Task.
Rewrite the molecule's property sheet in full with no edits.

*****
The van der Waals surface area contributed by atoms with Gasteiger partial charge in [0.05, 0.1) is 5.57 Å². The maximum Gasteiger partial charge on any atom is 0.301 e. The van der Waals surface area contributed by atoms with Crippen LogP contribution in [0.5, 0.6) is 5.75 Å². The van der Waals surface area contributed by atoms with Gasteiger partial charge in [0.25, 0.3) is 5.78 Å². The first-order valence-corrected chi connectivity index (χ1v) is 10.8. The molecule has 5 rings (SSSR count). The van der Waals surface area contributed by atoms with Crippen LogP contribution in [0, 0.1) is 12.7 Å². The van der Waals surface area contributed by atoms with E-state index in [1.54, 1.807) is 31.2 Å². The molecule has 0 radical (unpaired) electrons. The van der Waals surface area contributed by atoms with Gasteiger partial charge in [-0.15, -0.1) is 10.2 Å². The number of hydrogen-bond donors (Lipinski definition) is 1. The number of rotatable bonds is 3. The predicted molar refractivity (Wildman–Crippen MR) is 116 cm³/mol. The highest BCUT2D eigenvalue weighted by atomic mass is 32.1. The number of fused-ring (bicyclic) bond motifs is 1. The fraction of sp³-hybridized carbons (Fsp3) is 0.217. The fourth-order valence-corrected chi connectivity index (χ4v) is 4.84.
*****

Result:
The van der Waals surface area contributed by atoms with Gasteiger partial charge in [0.05, 0.1) is 5.57 Å². The maximum Gasteiger partial charge on any atom is 0.301 e. The van der Waals surface area contributed by atoms with Crippen LogP contribution in [0.5, 0.6) is 5.75 Å². The van der Waals surface area contributed by atoms with Gasteiger partial charge in [0.25, 0.3) is 5.78 Å². The first-order valence-corrected chi connectivity index (χ1v) is 10.8. The molecule has 5 rings (SSSR count). The van der Waals surface area contributed by atoms with Crippen LogP contribution in [0, 0.1) is 12.7 Å². The van der Waals surface area contributed by atoms with E-state index in [1.54, 1.807) is 31.2 Å². The molecule has 0 radical (unpaired) electrons. The van der Waals surface area contributed by atoms with Gasteiger partial charge in [-0.15, -0.1) is 10.2 Å². The number of hydrogen-bond donors (Lipinski definition) is 1. The number of rotatable bonds is 3. The predicted molar refractivity (Wildman–Crippen MR) is 116 cm³/mol. The highest BCUT2D eigenvalue weighted by atomic mass is 32.1. The number of fused-ring (bicyclic) bond motifs is 1. The fraction of sp³-hybridized carbons (Fsp3) is 0.217. The fourth-order valence-corrected chi connectivity index (χ4v) is 4.84.